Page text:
Comment author: TheOtherDave 05 April 2013 02:58:19PM 1 point [-]

I endorse not responding excessively or inappropriately to attacks, and I endorse responding firmly and effectively to attacks.

I agree that if my emotions are preventing me from doing these things, that's worth correcting. And I agree that this is a common problem.

The solution is not necessarily (or typically, in my experience) to not have the emotion in the first place.

Comment author: scav 05 April 2013 03:28:13PM 0 points [-]

Agreed and voted up. Of course, you don't get a choice about whether to have an emotion, at the base level.

Not sure "offended" is a primary emotion though. It seems to me (by introspection) to be bundled together with a lot of culture-dependent and habitual behaviours, associations and memes, all of which are sub-optimal for any given situation, and could do with being brought under conscious control before being allowed to influence my actions.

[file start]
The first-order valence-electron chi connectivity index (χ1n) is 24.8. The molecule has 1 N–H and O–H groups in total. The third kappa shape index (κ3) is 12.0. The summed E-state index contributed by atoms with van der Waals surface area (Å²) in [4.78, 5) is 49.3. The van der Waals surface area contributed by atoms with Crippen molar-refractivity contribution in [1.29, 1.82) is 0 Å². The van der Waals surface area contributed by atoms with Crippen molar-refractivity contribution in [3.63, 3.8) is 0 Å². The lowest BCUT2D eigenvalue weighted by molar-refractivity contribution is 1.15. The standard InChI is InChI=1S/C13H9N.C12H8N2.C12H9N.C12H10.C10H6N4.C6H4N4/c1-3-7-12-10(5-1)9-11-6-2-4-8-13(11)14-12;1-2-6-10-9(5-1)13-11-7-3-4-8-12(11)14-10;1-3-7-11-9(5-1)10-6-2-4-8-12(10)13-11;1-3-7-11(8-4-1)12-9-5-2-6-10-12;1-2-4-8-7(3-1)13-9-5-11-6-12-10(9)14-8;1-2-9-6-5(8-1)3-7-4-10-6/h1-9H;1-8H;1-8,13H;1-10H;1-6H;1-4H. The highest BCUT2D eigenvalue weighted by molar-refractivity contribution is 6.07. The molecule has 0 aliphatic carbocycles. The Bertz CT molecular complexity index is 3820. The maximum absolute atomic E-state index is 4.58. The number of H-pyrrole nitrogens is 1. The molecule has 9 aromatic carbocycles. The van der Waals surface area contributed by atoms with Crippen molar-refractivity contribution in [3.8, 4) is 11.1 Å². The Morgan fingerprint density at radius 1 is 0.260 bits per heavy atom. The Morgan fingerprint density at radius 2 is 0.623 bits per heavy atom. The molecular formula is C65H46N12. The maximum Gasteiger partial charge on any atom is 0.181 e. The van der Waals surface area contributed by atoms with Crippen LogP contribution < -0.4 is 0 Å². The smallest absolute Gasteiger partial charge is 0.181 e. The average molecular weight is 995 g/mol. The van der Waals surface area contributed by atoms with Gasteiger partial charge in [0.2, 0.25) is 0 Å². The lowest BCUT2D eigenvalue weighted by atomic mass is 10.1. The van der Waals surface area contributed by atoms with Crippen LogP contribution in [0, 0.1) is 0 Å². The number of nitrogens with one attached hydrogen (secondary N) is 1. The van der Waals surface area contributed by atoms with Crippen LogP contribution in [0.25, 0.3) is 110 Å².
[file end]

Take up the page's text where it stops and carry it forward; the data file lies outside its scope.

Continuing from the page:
Comment author: TheOtherDave 05 April 2013 05:12:37PM 0 points [-]

I get a choice about whether and how I experience emotions, in the same sense as I get a choice as to whether and how I run marathons. That is, I can't decide right now to run a marathon, or to not feel anger, but I can make choices that will reliably eventually get me there. What I'm saying isn't that the latter is impossible, but rather that I don't endorse doing it.